Siddartha claimed that people should not expect assistance from any source other than themselves, that one could not lean on gods or other spiritual agents, that each person must work out his own salvation, that there was no escape from choice or refuge outside themselves. This is what guiding oneself was about. People, he said, should be their own lamps and their own salvation.
But this was an age of devotion to gods. Siddartha was a rebel but he is said to have not asked his followers to give up their Hindu gods – as contradictory as that may seem. His followers, at least some of them, would worship the gods Indra, Brahma, Shiva or Vishnu for centuries to come.
Siddartha created an order of monks. He opened his movement to all classes and eventually to females, and within his movement everyone was released from Hinduism's caste restrictions. The monks and nuns did not regard themselves as apart from lay followers or from the world. They saw themselves as promoters of the welfare and happiness not just of themselves but of the many.
Siddartha is said to have died in 483 at the age of eighty. And according to legend, a council of five hundred of his monks met at the city of Rajagriha, concerned about preserving Siddartha's teachings, including Siddhartha's major tenet of being one's own light. They had reason for worry. There was often an element of chaos or conflict in the thinking of individuals, and conflict in thought was magnified within large populations. Diversity in belief would soon appear among Buddhists as it had among other groups. Soon splits among the Buddhists occurred over a variety of issues, some as small as whether one should drink buttermilk after dinner. A split arose as some older members wanted the Buddhist movement limited to ascetic monks and nuns. Others wanted a broader movement, one that included those not ready to discipline themselves to the degree that the monks and nuns did or who didn't want to withdraw from the normal routines of life. It was a split between purists and inclusionists that would appear among other religious movements.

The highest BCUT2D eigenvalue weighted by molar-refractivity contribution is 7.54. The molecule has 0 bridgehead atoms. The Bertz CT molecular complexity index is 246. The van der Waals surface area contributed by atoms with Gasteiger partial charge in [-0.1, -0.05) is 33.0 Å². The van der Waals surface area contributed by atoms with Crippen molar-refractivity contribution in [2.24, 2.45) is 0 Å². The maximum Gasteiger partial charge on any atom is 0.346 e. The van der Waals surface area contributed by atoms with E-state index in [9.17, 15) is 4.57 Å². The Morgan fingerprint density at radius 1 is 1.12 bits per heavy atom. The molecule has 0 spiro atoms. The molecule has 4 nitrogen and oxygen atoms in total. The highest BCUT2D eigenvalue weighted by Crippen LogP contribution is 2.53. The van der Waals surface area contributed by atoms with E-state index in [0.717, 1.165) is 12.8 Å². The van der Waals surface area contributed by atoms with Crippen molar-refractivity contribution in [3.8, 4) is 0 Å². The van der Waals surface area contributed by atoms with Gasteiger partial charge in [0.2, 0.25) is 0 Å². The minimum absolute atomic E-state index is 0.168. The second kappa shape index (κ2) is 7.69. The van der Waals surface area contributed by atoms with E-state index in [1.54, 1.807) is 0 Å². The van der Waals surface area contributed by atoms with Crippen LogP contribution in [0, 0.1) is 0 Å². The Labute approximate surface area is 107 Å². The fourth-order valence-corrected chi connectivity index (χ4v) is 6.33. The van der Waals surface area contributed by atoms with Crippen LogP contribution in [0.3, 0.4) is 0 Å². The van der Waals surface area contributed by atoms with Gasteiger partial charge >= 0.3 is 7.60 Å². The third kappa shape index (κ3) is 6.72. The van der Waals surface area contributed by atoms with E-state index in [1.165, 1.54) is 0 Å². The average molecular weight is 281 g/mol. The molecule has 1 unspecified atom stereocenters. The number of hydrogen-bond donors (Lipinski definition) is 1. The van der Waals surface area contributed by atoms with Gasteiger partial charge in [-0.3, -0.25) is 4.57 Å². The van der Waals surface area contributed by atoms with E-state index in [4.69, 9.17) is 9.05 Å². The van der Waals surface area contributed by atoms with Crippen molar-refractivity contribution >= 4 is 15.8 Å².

Like Taoism and other movements, Buddhism changed. In the 200s BCE a powerful king, Ashoka, converted to Buddhism, connecting Buddhism to state power. Ashoka issued edicts that described Siddartha Gautama not merely as the teacher he had thought of himself to be. Ashoka described him as "the Lord Buddha." Buddhism was carried to China by merchants, perhaps in the first century of the Common Era (otherwise known as AD). Buddhism altered China and China altered Buddhism. A Chinese Buddhist named Hui-yuan (334-416) focused on the spirit called Amitabha, a celestial Buddha of Infinite Light described in the scriptures of the Mahayana school of Buddhism. Hui-yuan founded what came to be known as "Pure Land Buddhism." He held that to escape the torments of life one didn't need bookish learning or the grasp of obtuse doctrine or knowledge, one only had to avoid bad deeds and prove one's devotion by chanting Amitabha's name sincerely – the more often the better the chance of achieving nirvana. Pure Land Buddhism held that at death one could be reborn into paradise. It described the "Pure Land" as where Amitabha dwelled and where immortals lived in an atmosphere of eternal bliss.
Another branch of Mahayana Buddhism developed in China called Chán. It was to migrate to Japan, where it would be called Zen – the subject of another article.
Copyright © 2016 by Frank E. Smitha. All rights reserved.